Tom Meighan issues statement following assault conviction
Tom Meighan has issued a response to his conviction earlier this week for assaulting his partner Vikki Ager. He also addressed a disparaging statement that was issued by his former Kasabian bandmates after the conviction.

In his statement, Meighan admits to struggling with alcohol addiction and says that he has recently been diagnosed with ADHD. "I am very sorry and deeply regret my behaviour", he says. "In no way am I trying to condone my actions or make excuses. I am completely to blame and accept all responsibility".

In court on Tuesday, ahead of sentencing, the judge said that police had been called to Meighan and Ager's address on more than one occasion and that there was "evidence of previous abusive behaviour". However, Meighan insists that the incident over which he was convicted "was an isolated one" that was "completely out of character".

He adds that, following the attack on Ager, he has attended a rehabilitation programme for alcoholism, saying: "It's been well documented that I've undergone treatment before, but in truth I've never actually been completely sober. This time has been different ... This time I actually really want to do it, not just for those I care about, but also for myself".

Following his conviction on Tuesday, Kasabian put out a statement condemning Meighan's actions. They also explained that their earlier announcement, confirming Meighan had left the band, didn't go into any details about their former bandmate's crime because they had been led to believe he would explain the situation in his own follow-on statement.

However, he did not do this, saying only that he was "in a good place", which some have argued misled the band's fans about the real situation.

Acknowledging this, he says now: "I only wanted to assure everyone that I was in a good place mentally, compared to where I had been. At which point I wasn't able to acknowledge the pending case. I would never knowingly mislead fans and appreciate them greatly".

Meighan carried out what was described as a "sustained attack" on Ager at their home in April, only halted after a child at the house raised the alarm by calling 999. He was sentenced to 200 hours of unpaid work on Tuesday and told that he had narrowly avoided a jail sentence.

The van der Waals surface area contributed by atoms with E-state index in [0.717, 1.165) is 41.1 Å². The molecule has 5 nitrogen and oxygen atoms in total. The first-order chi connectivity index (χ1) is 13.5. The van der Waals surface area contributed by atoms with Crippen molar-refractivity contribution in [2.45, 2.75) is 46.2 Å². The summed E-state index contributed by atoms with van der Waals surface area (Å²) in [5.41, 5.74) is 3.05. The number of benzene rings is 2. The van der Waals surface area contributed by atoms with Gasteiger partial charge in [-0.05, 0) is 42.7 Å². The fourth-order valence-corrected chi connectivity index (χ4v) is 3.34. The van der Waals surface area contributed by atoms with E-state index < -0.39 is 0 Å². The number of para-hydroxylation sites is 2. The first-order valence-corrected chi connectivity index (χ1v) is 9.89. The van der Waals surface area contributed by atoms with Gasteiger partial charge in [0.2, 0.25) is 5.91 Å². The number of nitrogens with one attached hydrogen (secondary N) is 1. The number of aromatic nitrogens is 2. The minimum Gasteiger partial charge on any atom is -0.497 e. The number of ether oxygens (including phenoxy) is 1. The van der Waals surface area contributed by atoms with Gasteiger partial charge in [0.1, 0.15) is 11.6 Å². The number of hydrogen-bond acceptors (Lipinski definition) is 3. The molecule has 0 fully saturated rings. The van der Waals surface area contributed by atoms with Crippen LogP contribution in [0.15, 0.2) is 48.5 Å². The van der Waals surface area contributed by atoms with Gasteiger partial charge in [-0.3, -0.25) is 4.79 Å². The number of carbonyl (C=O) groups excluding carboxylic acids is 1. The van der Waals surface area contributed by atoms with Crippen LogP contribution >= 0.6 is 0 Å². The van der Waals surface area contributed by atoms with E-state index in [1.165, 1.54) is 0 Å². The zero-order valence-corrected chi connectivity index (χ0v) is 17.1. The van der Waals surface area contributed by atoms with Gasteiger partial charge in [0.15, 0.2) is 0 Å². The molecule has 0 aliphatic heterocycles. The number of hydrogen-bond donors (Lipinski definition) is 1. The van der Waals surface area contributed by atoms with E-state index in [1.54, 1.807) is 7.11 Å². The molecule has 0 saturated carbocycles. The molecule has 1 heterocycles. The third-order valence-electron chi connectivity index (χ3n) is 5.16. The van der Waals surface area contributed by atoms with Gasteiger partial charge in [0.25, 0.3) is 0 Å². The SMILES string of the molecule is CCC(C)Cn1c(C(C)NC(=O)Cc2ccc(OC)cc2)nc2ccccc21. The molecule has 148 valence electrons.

Daniel Avery releases Love + Light visual album
Having surprise-released lockdown album 'Love + Light' last month, Daniel Avery has now put out a visual version of the record. Which I think is also a surprise. I wasn't expecting it, anyway. Maybe you were. But I bet you just sit there waiting for everyone to release a visual version of their latest album so you can say "I told you so" when one person does. That'd be just like you.

The visual album was created by designer Greg Hodson (the visual part of it, at least), who says: "I've always found Daniel Avery's music to be explorative and adventurous. You can tell he's more interested in exploring unknown realms in real time with his sound than hunting for some sort of mathematical musical precision".

"I've embraced that way of thinking while producing this series of videos", he goes on. "I hunkered down in my darkened studio with my chain of analogue video gear and old CRT monitors and approached the whole project in a live improvised way".

"Every track has begun with a feedback loop using my trusty old VHS camera pointing at an old television screen from the 80s with the signal being sent in an infinite loop between camera and screen", he explains. "Inserted into this loop is my chain of analogue video gear, each with its own character and ability to shape the signal that flows through it".

You can watch the whole thing here.



Sony/ATV has signed rapper and songwriter Bobby Sessions to a global co-publishing deal. Among his credits is a co-writer stamp on Megan Thee Stallion and Beyonce's 'Savage Remix'. "Bobby is a gifted young songwriter with a bright future ahead of him. We're proud to support his career, and I'm confident we will have major success together as a team", says Sony/ATV CEO Jon Platt.



Beggars Group's Matador Records has announced "a reorganisation of its staff" in its New York, London and Los Angeles offices "to better offer coordinated global services to its artists". Rian Fossett is now Creative Director and Malcolm Donaldson is Senior Manager, Label Operations and Social Channels. Noam Klar and Aaron Leitko now lead a new global publicity department, with Klar also promoted to Head Of Publicity. Emily Zaremba joins the publicity department as Publicity Coordinator.

Warner Music's Songkick has named Alexey Blinov its new VP Technology, taking over from Aaron Randall who has left the company. "My team is working hard to help build a virtual live business that'll help artists make up some of the income they're losing in the absence of shows and festivals", says Blinov. "It's vital work for the future of the artist community, and the wider music business".